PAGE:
• ⚠️ Fail: The referring page has intrusive interstitials (especially on mobile viewport)

The anchor text and placement of the hyperlink appears natural and consistent with the rest of the website’s editorial guidelines

Level of importance: Preferred

Why this doesn’t: There is no evidence Google can tell if a link has been placed ‘naturally’ or otherwise – especially when the link to your target URL is published at the same time as the page itself (ie, not a niche edit). However, ensuring the link placement looks natural may reduce jealous competitors reporting it.

Level of impact: Low to moderate

How to check

Read a few recent articles on the referring domain and pay attention to how it uses outbound hyperlinks.

  • ✅ Pass: The referring page links to the target URL in a natural manner consistent with its editorial standards
  • ⚠️ Fail: The referring page links to the target URL in an unnatural manner

The page the hyperlink is placed on has less than 15 other hyperlinks to external sites

Level of importance: Nice to have

Why this doesn’t matter: In theory, more outbound links on a page = less link equity for your target URL. Similarly, a person is less likely to click on your hyperlink when there are many competing links on the page. But wouldn’t you want a backlink from a high-traffic page, on a well-known referring domain, even if it has hundreds of outbound links?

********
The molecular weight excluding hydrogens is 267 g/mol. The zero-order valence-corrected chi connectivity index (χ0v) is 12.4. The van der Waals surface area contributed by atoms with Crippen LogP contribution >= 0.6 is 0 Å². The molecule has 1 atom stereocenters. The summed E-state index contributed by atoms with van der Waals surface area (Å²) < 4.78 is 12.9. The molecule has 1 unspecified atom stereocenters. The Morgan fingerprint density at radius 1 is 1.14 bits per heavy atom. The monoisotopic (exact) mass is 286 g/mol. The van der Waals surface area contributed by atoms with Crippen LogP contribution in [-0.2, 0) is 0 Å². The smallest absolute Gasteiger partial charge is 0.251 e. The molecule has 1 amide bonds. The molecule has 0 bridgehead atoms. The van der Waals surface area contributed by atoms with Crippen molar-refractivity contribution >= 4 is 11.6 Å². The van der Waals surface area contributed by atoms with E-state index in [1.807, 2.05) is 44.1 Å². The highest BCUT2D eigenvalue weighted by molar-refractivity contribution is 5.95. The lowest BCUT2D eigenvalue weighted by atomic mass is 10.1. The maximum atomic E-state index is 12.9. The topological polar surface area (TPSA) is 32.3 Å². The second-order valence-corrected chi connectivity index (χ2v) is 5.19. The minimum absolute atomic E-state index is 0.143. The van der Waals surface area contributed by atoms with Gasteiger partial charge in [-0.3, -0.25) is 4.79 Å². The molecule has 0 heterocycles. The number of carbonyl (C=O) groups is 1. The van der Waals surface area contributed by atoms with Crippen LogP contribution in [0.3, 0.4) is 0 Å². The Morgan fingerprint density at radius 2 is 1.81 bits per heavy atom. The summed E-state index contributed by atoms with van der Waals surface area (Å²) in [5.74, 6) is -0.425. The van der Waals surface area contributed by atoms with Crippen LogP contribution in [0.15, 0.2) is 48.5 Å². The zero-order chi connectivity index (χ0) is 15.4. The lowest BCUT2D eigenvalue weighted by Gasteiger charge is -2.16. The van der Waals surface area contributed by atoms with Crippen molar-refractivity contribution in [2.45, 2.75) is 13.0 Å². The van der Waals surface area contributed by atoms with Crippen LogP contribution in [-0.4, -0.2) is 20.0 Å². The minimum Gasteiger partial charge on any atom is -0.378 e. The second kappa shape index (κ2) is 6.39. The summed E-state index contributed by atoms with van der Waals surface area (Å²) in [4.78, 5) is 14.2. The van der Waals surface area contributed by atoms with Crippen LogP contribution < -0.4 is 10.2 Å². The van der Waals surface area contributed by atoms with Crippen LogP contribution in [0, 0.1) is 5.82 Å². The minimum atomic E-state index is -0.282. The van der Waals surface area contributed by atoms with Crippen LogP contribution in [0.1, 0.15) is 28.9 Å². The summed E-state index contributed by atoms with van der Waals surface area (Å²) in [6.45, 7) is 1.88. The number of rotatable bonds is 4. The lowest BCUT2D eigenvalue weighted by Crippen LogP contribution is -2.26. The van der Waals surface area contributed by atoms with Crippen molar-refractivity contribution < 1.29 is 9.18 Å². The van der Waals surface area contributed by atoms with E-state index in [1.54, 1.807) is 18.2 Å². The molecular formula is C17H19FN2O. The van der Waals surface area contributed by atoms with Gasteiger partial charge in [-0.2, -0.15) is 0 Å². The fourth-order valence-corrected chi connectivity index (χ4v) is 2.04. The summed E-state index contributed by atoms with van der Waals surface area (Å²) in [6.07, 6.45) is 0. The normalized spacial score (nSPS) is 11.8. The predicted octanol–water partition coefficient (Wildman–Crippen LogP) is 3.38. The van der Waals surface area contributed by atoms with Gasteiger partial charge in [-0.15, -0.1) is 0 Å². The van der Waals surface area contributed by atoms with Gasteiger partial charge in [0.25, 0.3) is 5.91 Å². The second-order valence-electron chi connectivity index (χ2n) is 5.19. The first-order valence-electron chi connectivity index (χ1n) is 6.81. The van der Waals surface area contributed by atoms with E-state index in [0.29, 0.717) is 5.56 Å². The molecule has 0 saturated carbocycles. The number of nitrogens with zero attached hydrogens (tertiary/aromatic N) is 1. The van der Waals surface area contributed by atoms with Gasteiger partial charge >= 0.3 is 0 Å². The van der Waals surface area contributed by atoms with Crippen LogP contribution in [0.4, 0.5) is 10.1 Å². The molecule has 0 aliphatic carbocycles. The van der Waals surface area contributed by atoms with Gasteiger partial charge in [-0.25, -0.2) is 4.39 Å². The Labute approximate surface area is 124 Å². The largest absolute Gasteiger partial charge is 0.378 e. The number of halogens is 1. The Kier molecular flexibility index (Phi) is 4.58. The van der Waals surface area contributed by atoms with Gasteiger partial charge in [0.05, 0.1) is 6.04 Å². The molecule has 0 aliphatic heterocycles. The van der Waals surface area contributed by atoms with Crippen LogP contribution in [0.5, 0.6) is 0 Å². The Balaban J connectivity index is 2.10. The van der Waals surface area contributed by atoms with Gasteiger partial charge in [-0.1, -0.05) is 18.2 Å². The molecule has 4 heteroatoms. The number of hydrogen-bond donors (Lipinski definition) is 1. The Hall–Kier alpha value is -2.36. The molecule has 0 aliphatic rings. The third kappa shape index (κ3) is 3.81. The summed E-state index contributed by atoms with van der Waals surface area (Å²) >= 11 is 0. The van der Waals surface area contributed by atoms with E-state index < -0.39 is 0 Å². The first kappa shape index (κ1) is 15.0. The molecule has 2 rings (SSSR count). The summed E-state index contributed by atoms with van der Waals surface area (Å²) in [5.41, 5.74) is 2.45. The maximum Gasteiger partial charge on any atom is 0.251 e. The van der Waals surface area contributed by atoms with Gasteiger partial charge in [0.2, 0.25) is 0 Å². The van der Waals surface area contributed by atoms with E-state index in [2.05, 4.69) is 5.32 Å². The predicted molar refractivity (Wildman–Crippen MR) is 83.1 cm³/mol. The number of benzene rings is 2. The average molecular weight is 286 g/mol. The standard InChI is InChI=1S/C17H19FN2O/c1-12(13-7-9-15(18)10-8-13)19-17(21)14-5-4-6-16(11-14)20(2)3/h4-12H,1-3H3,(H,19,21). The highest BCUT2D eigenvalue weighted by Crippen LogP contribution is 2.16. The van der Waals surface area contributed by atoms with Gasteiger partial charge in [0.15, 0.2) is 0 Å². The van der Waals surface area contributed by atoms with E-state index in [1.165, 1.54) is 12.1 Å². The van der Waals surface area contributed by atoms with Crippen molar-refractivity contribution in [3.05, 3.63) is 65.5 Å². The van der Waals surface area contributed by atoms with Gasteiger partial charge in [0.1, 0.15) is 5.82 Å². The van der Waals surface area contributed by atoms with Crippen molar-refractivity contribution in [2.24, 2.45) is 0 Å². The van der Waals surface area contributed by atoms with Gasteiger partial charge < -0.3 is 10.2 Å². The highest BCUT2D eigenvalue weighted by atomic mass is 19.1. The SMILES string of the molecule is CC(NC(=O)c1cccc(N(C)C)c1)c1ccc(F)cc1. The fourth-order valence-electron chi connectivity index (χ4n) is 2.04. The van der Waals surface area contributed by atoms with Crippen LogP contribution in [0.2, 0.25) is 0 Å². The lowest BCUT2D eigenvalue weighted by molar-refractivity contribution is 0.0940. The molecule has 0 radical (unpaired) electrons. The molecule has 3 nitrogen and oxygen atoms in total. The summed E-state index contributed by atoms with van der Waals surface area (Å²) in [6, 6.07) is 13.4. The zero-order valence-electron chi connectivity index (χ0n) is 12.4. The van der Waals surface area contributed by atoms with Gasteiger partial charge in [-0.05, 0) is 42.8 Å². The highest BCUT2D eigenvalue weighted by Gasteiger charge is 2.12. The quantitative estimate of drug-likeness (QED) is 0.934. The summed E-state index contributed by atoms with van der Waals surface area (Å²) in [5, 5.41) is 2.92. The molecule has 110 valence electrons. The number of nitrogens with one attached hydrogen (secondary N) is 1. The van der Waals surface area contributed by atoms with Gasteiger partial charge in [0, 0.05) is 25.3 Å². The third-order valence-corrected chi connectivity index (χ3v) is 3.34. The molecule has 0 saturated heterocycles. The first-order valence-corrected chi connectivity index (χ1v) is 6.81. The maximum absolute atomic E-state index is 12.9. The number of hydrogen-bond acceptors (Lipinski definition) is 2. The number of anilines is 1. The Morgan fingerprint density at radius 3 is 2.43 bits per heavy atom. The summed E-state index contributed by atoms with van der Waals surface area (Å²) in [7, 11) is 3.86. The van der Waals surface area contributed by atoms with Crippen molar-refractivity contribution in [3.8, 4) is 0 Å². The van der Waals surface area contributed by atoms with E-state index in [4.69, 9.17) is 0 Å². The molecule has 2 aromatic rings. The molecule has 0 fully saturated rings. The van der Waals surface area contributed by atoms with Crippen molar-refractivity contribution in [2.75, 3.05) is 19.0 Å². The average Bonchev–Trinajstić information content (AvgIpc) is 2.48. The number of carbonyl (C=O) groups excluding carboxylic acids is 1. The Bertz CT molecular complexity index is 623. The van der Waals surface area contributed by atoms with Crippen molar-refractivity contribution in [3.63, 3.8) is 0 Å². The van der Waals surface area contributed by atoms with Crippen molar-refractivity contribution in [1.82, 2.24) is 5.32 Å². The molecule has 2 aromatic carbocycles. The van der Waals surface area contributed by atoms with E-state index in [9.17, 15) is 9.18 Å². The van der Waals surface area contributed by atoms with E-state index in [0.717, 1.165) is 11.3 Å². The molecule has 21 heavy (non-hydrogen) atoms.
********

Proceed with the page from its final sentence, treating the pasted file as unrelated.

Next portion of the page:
Level of impact: Low

How to check

Load the referring page and manually count the number of outbound hyperlinks.

  • ✅ Pass: The referring page has <15 outbound hyperlinks
  • ⚠️ Fail: The referring page has >15 outbound hyperlinks

Additional notes

‘Level of importance’ in this context refers to the priority you should place when evaluating a backlink of which there are 4 tiers:

  1. Mission critical
  2. High
  3. Preferred
  4. Nice to have

Items marked as mission critical are non-negotiable. When you’re buying, acquiring, or building links, these items must be met to have any level of impact for the target URL.

Where possible, the backlink you’re assessing should meet as many items marked as high importance. They’re a step down from mission critical and should be seen as requirements of a quality backlink. However, in practice, you may have to compromise on one or more of these conditions.